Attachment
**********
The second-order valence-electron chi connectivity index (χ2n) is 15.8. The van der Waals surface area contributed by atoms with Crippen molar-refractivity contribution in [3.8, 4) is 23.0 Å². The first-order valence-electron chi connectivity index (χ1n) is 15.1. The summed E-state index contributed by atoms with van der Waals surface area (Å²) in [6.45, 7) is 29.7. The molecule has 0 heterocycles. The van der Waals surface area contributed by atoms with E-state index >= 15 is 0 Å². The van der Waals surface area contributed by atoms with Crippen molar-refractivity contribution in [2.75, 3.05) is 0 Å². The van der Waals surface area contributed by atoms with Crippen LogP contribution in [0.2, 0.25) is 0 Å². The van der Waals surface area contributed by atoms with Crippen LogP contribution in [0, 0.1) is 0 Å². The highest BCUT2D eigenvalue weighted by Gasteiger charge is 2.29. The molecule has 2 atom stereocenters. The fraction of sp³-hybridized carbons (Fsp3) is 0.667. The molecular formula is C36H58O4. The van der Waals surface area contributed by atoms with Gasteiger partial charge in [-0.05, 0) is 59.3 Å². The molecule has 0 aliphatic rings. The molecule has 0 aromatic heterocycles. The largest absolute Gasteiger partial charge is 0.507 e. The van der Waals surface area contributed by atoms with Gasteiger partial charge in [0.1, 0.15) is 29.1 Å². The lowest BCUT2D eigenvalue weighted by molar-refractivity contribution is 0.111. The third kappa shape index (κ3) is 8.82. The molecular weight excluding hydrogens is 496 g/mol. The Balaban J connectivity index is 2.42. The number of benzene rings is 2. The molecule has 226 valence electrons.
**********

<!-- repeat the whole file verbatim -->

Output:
The second-order valence-electron chi connectivity index (χ2n) is 15.8. The van der Waals surface area contributed by atoms with Crippen molar-refractivity contribution in [3.8, 4) is 23.0 Å². The first-order valence-electron chi connectivity index (χ1n) is 15.1. The summed E-state index contributed by atoms with van der Waals surface area (Å²) in [6.45, 7) is 29.7. The molecule has 0 heterocycles. The van der Waals surface area contributed by atoms with E-state index >= 15 is 0 Å². The van der Waals surface area contributed by atoms with Crippen molar-refractivity contribution in [2.75, 3.05) is 0 Å². The van der Waals surface area contributed by atoms with Crippen LogP contribution in [0.2, 0.25) is 0 Å². The van der Waals surface area contributed by atoms with Crippen LogP contribution in [0, 0.1) is 0 Å². The highest BCUT2D eigenvalue weighted by Gasteiger charge is 2.29. The molecule has 2 atom stereocenters. The fraction of sp³-hybridized carbons (Fsp3) is 0.667. The molecular formula is C36H58O4. The van der Waals surface area contributed by atoms with Gasteiger partial charge in [-0.05, 0) is 59.3 Å². The molecule has 0 aliphatic rings. The molecule has 0 aromatic heterocycles. The largest absolute Gasteiger partial charge is 0.507 e. The van der Waals surface area contributed by atoms with Gasteiger partial charge in [0.1, 0.15) is 29.1 Å². The lowest BCUT2D eigenvalue weighted by molar-refractivity contribution is 0.111. The third kappa shape index (κ3) is 8.82. The molecular weight excluding hydrogens is 496 g/mol. The Balaban J connectivity index is 2.42. The number of benzene rings is 2. The molecule has 226 valence electrons.